Pregnant Women and Addiction

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Pregnant Women and Addiction Though the dangers of chemical dependency and pregnancy are well known, the problems caused by this deadly combination are still all too common. At New Directions for Women, our female- and family-focused approach drives us to be particularly concerned about addiction and pregnancy. Rehab for pregnant women is not just about getting one’s life back on track, it’s also about saving another life.

Alcohol and Pregnancy
It’s well known in the medical community that when pregnant women with addiction consume alcohol, the booze goes through the placenta and straight through into the bloodstream of the baby. This can be devastating especially in the first three months of a pregnancy, when alcohol affects the natural development of both the body and the brain. To make matters worse, not only are there clear short-term consequences, but there are more consequences down the line — these children often go on to become alcoholics themselves.

Just what is affected by consuming alcohol during a pregnancy? Here is a partial list:

  • The way the child develops in the womb
  • The child’s health
  • The mother’s health
  • The child’s learning ability
  • The child’s susceptibility to illness later in adult life

Drinking alcohol while pregnant is known to cause fetal alcohol spectrum disorder, increase the chances of a miscarriage, trigger malformations in the child’s heart and other organs as they develop, cause stillbirth, and more.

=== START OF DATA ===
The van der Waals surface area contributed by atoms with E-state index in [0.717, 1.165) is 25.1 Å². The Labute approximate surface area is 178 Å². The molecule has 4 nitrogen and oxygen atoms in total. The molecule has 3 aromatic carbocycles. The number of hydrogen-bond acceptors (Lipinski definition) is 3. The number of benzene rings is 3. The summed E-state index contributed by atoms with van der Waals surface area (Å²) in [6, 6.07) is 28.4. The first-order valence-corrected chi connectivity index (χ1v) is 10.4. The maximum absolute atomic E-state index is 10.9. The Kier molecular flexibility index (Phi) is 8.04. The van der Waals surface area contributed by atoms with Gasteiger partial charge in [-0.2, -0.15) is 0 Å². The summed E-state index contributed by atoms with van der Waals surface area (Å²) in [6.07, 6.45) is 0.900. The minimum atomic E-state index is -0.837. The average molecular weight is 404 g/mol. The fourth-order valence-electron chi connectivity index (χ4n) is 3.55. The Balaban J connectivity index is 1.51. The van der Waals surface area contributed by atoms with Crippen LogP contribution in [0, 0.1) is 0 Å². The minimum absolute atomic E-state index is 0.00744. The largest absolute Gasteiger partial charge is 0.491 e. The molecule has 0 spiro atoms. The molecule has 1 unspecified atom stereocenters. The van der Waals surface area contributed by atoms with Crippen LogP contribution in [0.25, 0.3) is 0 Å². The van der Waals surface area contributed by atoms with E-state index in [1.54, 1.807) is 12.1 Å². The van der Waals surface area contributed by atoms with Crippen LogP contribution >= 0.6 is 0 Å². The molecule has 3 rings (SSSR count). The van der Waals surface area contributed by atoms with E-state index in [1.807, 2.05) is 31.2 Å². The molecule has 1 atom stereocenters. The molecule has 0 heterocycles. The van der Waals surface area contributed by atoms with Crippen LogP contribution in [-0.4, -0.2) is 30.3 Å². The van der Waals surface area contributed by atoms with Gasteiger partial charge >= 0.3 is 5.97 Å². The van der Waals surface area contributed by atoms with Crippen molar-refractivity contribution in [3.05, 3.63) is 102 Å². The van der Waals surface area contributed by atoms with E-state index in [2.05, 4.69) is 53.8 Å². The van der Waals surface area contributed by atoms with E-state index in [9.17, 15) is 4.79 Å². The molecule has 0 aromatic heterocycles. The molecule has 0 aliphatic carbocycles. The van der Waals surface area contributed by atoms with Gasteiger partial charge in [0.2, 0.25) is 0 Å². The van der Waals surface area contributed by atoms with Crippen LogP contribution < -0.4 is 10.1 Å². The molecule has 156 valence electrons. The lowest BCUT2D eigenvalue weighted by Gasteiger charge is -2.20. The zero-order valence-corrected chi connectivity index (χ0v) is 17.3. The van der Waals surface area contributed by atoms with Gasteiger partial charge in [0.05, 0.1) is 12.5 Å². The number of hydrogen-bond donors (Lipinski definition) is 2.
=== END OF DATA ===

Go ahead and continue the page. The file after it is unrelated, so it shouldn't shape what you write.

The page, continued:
Once damage has been caused in the pregnancy, it’s effectively irreversible. In fact, even drinking prior to a pregnancy can be harmful to the child’s development — it’s best to go sober beforehand.

For women who are considering having a child, they should strongly consider putting an end to their alcohol use immediately. Men, too, are known to have lower sperm counts if they drink heavily, so planning for a child can be a chance for both husband and wife to support each other in “going dry.”

Drugs and Pregnancy
According to the American Medical Association, the number of newborns with “neonatal abstinence syndrome” went up more than 300% from 2000 to 2010. What is neonatal abstinence syndrome? This is a condition where the baby is born addicted to drugs, because the mother used drugs during the pregnancy and they passed on to the fetus in the womb.

Like alcohol, drugs damage a baby’s development and can cause complications in pregnancy. Different substances may cause anemia, nutritional deficiencies, and retard fetal growth. Marijuana use during a pregnancy, for example, may result in impaired decision making skills, memory issues, and attention deficit disorder in the child — though these symptoms may not appear until the child has reached age 3.

Amphetamine use in pregnancy has been linked to higher rates of cardiovascular defects in the baby. Barbiturates can cause withdrawals, birth defects, seizures, and poor feedings. Opioids are known to be associated with complications and abnormalities.

Cocaine increases the chance of miscarriage, and babies born to mothers who used cocaine in pregnancy tend to have mental deficiencies and reduced IQ scores. Sudden Infant Death Syndrome (SIDS) is also more common in babies born to cocaine-using mothers. PCP use during a pregnancy is thought to trigger abnormal development.

The list goes on and on. The bottom line is substance abuse and pregnancy should never mix; for this reason, we see rehab for pregnant women as a top priority.

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